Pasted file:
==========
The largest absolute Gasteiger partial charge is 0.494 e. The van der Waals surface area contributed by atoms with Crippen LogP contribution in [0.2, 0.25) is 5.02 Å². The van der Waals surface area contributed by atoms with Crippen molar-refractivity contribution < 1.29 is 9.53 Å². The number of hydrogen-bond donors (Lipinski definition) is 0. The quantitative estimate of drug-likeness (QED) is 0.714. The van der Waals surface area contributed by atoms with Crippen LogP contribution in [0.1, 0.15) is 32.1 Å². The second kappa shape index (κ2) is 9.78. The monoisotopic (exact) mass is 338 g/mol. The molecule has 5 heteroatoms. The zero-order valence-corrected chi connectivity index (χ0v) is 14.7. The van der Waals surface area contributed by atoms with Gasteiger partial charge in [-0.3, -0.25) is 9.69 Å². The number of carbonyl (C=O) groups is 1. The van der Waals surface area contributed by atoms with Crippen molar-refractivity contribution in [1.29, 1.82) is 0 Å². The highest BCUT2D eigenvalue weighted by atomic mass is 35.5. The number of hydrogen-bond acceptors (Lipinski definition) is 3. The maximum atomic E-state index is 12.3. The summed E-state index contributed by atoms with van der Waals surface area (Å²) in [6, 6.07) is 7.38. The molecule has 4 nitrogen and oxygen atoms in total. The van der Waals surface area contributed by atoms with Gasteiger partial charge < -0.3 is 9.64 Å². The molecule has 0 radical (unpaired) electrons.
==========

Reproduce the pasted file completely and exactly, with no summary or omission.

The largest absolute Gasteiger partial charge is 0.494 e. The van der Waals surface area contributed by atoms with Crippen LogP contribution in [0.2, 0.25) is 5.02 Å². The van der Waals surface area contributed by atoms with Crippen molar-refractivity contribution < 1.29 is 9.53 Å². The number of hydrogen-bond donors (Lipinski definition) is 0. The quantitative estimate of drug-likeness (QED) is 0.714. The van der Waals surface area contributed by atoms with Crippen LogP contribution in [0.1, 0.15) is 32.1 Å². The second kappa shape index (κ2) is 9.78. The monoisotopic (exact) mass is 338 g/mol. The molecule has 5 heteroatoms. The zero-order valence-corrected chi connectivity index (χ0v) is 14.7. The van der Waals surface area contributed by atoms with Gasteiger partial charge in [-0.3, -0.25) is 9.69 Å². The number of carbonyl (C=O) groups is 1. The van der Waals surface area contributed by atoms with Crippen molar-refractivity contribution in [1.29, 1.82) is 0 Å². The highest BCUT2D eigenvalue weighted by atomic mass is 35.5. The number of hydrogen-bond acceptors (Lipinski definition) is 3. The maximum atomic E-state index is 12.3. The summed E-state index contributed by atoms with van der Waals surface area (Å²) in [6, 6.07) is 7.38. The molecule has 4 nitrogen and oxygen atoms in total. The van der Waals surface area contributed by atoms with Gasteiger partial charge < -0.3 is 9.64 Å². The molecule has 0 radical (unpaired) electrons.